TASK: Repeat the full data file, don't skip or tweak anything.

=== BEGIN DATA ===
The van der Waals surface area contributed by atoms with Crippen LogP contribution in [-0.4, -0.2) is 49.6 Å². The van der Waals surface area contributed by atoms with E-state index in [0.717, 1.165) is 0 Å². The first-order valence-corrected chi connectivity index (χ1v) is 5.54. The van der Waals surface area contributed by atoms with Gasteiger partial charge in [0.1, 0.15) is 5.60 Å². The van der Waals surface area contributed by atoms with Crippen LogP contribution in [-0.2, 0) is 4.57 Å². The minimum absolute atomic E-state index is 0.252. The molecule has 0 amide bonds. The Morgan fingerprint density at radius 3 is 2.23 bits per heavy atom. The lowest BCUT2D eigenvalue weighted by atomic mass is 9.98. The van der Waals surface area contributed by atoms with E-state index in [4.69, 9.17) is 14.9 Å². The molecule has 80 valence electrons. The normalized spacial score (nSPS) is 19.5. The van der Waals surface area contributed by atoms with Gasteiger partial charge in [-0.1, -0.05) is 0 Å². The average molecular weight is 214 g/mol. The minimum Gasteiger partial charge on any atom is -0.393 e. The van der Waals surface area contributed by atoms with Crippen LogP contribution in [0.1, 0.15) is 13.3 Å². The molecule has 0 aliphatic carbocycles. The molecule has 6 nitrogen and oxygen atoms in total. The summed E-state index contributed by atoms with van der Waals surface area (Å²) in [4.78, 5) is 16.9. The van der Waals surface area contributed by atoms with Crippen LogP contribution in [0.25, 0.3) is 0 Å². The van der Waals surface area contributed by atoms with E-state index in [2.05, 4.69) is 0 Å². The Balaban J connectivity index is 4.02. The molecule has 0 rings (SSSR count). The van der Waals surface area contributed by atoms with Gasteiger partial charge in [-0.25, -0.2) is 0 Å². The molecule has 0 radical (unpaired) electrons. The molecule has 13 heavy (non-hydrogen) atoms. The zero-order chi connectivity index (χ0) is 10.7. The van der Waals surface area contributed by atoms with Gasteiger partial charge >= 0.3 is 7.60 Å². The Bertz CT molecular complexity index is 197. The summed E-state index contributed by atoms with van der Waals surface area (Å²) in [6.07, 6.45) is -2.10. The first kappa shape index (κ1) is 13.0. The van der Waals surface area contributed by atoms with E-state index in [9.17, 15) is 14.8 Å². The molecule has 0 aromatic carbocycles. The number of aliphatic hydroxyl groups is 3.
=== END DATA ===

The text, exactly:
The van der Waals surface area contributed by atoms with Crippen LogP contribution in [-0.4, -0.2) is 49.6 Å². The van der Waals surface area contributed by atoms with E-state index in [0.717, 1.165) is 0 Å². The first-order valence-corrected chi connectivity index (χ1v) is 5.54. The van der Waals surface area contributed by atoms with Gasteiger partial charge in [0.1, 0.15) is 5.60 Å². The van der Waals surface area contributed by atoms with Crippen LogP contribution in [-0.2, 0) is 4.57 Å². The minimum absolute atomic E-state index is 0.252. The molecule has 0 amide bonds. The Morgan fingerprint density at radius 3 is 2.23 bits per heavy atom. The lowest BCUT2D eigenvalue weighted by atomic mass is 9.98. The van der Waals surface area contributed by atoms with E-state index in [4.69, 9.17) is 14.9 Å². The molecule has 80 valence electrons. The normalized spacial score (nSPS) is 19.5. The van der Waals surface area contributed by atoms with Gasteiger partial charge in [-0.1, -0.05) is 0 Å². The average molecular weight is 214 g/mol. The minimum Gasteiger partial charge on any atom is -0.393 e. The van der Waals surface area contributed by atoms with Crippen LogP contribution in [0.1, 0.15) is 13.3 Å². The molecule has 0 aliphatic carbocycles. The molecule has 6 nitrogen and oxygen atoms in total. The summed E-state index contributed by atoms with van der Waals surface area (Å²) in [4.78, 5) is 16.9. The van der Waals surface area contributed by atoms with Crippen LogP contribution in [0.25, 0.3) is 0 Å². The van der Waals surface area contributed by atoms with E-state index in [2.05, 4.69) is 0 Å². The Balaban J connectivity index is 4.02. The molecule has 0 rings (SSSR count). The van der Waals surface area contributed by atoms with Gasteiger partial charge in [-0.25, -0.2) is 0 Å². The molecule has 0 radical (unpaired) electrons. The molecule has 13 heavy (non-hydrogen) atoms. The zero-order chi connectivity index (χ0) is 10.7. The van der Waals surface area contributed by atoms with Gasteiger partial charge >= 0.3 is 7.60 Å². The Bertz CT molecular complexity index is 197. The summed E-state index contributed by atoms with van der Waals surface area (Å²) in [6.07, 6.45) is -2.10. The first kappa shape index (κ1) is 13.0. The van der Waals surface area contributed by atoms with E-state index in [9.17, 15) is 14.8 Å². The molecule has 0 aromatic carbocycles. The number of aliphatic hydroxyl groups is 3.